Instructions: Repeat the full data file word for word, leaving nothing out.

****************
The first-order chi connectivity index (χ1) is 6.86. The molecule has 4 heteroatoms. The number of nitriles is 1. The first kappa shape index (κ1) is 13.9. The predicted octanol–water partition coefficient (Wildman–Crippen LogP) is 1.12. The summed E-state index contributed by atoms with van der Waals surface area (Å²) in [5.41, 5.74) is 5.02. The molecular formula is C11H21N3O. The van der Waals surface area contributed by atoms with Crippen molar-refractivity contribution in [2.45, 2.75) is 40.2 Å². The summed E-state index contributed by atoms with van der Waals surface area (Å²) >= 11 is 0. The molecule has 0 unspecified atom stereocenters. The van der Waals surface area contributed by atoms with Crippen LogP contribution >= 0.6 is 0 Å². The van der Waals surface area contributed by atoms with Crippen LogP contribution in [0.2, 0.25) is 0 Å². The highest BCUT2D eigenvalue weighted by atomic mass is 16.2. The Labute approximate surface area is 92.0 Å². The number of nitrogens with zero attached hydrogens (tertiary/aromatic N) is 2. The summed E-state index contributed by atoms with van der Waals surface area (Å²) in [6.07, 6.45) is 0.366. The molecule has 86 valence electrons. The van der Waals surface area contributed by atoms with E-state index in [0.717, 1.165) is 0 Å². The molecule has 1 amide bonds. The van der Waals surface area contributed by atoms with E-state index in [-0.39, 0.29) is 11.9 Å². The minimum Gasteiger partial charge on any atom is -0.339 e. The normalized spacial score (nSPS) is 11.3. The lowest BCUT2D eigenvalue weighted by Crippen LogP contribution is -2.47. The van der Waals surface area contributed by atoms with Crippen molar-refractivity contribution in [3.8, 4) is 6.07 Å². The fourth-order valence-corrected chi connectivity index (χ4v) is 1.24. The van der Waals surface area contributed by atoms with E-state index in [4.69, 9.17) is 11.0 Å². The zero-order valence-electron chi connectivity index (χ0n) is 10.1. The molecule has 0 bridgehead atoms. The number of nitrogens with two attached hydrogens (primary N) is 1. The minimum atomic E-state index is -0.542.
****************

The first-order chi connectivity index (χ1) is 6.86. The molecule has 4 heteroatoms. The number of nitriles is 1. The first kappa shape index (κ1) is 13.9. The predicted octanol–water partition coefficient (Wildman–Crippen LogP) is 1.12. The summed E-state index contributed by atoms with van der Waals surface area (Å²) in [5.41, 5.74) is 5.02. The molecular formula is C11H21N3O. The van der Waals surface area contributed by atoms with Crippen molar-refractivity contribution in [2.45, 2.75) is 40.2 Å². The summed E-state index contributed by atoms with van der Waals surface area (Å²) >= 11 is 0. The molecule has 0 unspecified atom stereocenters. The van der Waals surface area contributed by atoms with Crippen LogP contribution >= 0.6 is 0 Å². The van der Waals surface area contributed by atoms with Crippen LogP contribution in [0.2, 0.25) is 0 Å². The highest BCUT2D eigenvalue weighted by atomic mass is 16.2. The Labute approximate surface area is 92.0 Å². The number of nitrogens with zero attached hydrogens (tertiary/aromatic N) is 2. The summed E-state index contributed by atoms with van der Waals surface area (Å²) in [6.07, 6.45) is 0.366. The molecule has 86 valence electrons. The van der Waals surface area contributed by atoms with E-state index in [0.717, 1.165) is 0 Å². The molecule has 1 amide bonds. The van der Waals surface area contributed by atoms with E-state index in [-0.39, 0.29) is 11.9 Å². The minimum Gasteiger partial charge on any atom is -0.339 e. The normalized spacial score (nSPS) is 11.3. The lowest BCUT2D eigenvalue weighted by Crippen LogP contribution is -2.47. The van der Waals surface area contributed by atoms with Crippen molar-refractivity contribution in [3.8, 4) is 6.07 Å². The fourth-order valence-corrected chi connectivity index (χ4v) is 1.24. The van der Waals surface area contributed by atoms with E-state index in [4.69, 9.17) is 11.0 Å². The zero-order valence-electron chi connectivity index (χ0n) is 10.1. The molecule has 0 bridgehead atoms. The number of nitrogens with two attached hydrogens (primary N) is 1. The minimum atomic E-state index is -0.542.